Chemical treatment is effective at killing or inactivating pathogens but usually results in disinfection, rather than true sterilization. It’s not completely guaranteed to deactivate specific pharmaceuticals and other chemical compounds, which makes it a poor fit for mixed-source and bulk waste.

Microwave Treatment

Microwave treatment is as it sounds: A large microwave is used to heat the waste, which can then be discarded in a landfill. Microwave treatment equipment is identical to a home microwave in its basic function. Microwaves are generated and projected at a substance, where they agitate the molecules to generate friction, quickly raising the temperature of the substance.

Like a home unit, waste treatment microwaves work best with plenty of water molecules around, since those molecules are easy to agitate and very efficient at generating friction heat. If the waste material is dry, water may be added to facilitate the process. As with some other methods, solid waste should be shredded to ensure even penetration of the microwaves, and to prevent cold spots from forming.

In an appropriately scaled treatment, so much heat is generated that all the water converts to steam, exposing the entire contents to temperatures above 100 degrees Celsius. This neutralizes all biologicals and deactivates many, but not all, chemical substances.

Items that can receive microwave treatment:

  • Used or contaminated sharps
  • Used bandages and gauze
  • Items worn by patients and staff such as gloves, gauze and gowns

Items to avoid using microwave treatment:

  • Items unable to be shredded
  • Bulk and trace chemotherapy waste
  • Pharmaceutical waste
  • Some expired medications

Incineration

Medical incineration is when waste is burned at a high temperature and reduced to ash so that it can then be disposed of in a landfill. For the best results, an industrial-scale incinerator is required to generate temperatures high enough to ensure the entire contents are incinerated, reducing the waste volume by up to 90 percent.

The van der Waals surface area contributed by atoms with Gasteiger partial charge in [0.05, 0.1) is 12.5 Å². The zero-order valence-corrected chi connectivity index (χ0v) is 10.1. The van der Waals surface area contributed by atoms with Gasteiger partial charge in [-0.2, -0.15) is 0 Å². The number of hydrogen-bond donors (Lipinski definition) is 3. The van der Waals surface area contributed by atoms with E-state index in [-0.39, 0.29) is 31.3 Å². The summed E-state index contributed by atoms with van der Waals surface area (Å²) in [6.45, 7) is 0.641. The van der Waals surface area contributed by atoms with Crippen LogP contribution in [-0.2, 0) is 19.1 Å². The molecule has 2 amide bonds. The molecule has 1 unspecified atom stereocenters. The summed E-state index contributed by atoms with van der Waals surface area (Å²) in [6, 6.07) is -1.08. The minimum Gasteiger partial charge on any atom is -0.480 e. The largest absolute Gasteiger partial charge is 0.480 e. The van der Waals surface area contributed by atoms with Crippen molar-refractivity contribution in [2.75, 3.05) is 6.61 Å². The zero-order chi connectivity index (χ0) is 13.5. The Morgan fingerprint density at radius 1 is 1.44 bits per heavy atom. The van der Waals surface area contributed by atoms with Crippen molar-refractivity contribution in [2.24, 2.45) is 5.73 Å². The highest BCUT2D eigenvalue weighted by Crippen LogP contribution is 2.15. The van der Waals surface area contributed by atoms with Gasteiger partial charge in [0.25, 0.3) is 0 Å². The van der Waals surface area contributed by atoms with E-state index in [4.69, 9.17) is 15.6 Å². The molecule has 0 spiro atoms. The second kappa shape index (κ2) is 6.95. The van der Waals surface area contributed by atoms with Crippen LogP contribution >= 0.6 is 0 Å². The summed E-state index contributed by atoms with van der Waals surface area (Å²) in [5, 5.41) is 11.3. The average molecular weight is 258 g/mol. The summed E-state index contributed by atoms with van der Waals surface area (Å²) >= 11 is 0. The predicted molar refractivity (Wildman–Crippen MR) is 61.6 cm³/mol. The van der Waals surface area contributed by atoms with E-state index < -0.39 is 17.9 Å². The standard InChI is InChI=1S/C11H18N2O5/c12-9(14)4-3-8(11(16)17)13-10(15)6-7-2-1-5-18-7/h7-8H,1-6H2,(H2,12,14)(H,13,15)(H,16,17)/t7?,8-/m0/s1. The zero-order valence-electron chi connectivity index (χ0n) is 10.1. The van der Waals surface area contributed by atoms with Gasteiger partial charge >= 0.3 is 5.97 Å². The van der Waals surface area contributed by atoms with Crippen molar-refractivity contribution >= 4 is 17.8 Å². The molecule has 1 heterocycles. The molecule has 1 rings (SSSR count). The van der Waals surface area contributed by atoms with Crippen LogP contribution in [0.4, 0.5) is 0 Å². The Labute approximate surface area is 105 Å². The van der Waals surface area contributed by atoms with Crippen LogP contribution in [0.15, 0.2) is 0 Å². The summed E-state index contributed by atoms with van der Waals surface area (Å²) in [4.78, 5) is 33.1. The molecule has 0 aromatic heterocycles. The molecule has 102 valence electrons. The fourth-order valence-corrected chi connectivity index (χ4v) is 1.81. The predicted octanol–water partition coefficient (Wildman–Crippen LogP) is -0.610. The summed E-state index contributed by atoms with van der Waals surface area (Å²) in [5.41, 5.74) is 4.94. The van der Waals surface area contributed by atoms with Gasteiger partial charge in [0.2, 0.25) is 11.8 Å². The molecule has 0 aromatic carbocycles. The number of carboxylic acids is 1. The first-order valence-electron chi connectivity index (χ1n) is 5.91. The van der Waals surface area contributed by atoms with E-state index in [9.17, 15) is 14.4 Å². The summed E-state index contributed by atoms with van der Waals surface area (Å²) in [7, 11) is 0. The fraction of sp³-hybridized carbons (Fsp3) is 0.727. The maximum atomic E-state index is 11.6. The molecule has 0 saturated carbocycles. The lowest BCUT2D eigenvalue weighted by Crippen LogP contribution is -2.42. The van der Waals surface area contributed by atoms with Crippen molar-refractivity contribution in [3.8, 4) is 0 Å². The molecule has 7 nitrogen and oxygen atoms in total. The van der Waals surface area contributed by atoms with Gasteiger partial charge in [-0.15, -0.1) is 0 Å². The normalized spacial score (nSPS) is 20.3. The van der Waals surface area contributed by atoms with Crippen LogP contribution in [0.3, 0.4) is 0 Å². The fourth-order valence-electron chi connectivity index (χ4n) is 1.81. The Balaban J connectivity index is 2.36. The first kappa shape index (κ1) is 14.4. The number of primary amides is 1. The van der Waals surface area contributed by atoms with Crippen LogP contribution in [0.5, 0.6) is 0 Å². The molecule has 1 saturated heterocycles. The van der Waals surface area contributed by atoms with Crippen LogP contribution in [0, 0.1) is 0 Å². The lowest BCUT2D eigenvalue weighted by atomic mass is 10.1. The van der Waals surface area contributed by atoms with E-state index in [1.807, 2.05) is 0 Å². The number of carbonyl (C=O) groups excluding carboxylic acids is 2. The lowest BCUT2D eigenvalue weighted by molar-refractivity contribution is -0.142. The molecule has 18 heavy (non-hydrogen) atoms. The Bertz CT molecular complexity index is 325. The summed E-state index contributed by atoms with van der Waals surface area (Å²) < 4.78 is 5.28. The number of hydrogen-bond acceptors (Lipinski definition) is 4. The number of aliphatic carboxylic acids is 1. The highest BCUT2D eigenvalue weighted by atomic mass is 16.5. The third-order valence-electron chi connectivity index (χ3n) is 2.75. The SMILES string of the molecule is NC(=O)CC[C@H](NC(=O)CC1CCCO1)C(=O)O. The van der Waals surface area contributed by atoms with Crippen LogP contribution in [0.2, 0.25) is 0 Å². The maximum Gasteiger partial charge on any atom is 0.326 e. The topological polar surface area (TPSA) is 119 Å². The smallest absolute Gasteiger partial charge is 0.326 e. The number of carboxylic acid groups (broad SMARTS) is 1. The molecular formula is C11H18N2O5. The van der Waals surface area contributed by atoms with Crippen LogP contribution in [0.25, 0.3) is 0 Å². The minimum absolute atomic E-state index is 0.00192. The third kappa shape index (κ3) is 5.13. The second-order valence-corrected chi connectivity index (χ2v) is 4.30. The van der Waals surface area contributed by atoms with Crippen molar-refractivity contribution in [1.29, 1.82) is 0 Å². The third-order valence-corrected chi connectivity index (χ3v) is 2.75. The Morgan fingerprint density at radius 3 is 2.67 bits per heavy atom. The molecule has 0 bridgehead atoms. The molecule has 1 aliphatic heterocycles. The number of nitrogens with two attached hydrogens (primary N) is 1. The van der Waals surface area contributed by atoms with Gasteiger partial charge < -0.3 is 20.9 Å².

Nearly all types of medical waste can be incinerated, including pathological waste and general housekeeping waste, but it’s mostly recommended for these categories:

  • Trace chemotherapy and non-hazardous pharmaceutical waste
  • Some pharmaceuticals on List D
  • Some controlled substances

Some waste items on the D-list plus all items that might be explosive are not suitable for incineration.

Compliant Waste Management Techniques

While some of the techniques above can be performed in-house, even the largest facilities could benefit by working with a medical waste management provider for the most effective and thorough treatment programs. By partnering with a fully permitted and equipped provider, you can ensure your facility’s waste receives the appropriate treatment for its type, protecting your facility, the community, and the environment in the process. Need help managing your pharmaceutical waste? Let’s talk. Schedule a free consultation today.

Topics: Compliance- Waste Treatment

Kevin Webber

Kevin Webber

Kevin Webber is a partner at TriHaz Solutions and actively involved in the day-to-day business from a strategic and operational standpoint. He has a successful background in business/investment management and entrepreneurship, including recognition by Inc. Magazine’s 5000 list of fastest-growing private companies.

Previous Post

The Basics of Pharmaceutical Waste Disposal

Next Post

How to Set Your Medical Practice Up for Success - Part 1: Training

0 Comments

Search our site

Learn More About Our Compliance Bundle

Subscribe to Our Blog

Simplify your job and stay up-to-date on compliance changes in the hazardous waste industry.

Sign Up for Our Blog

By subscribing to our blog you agree to our Privacy Policy and Terms of Use.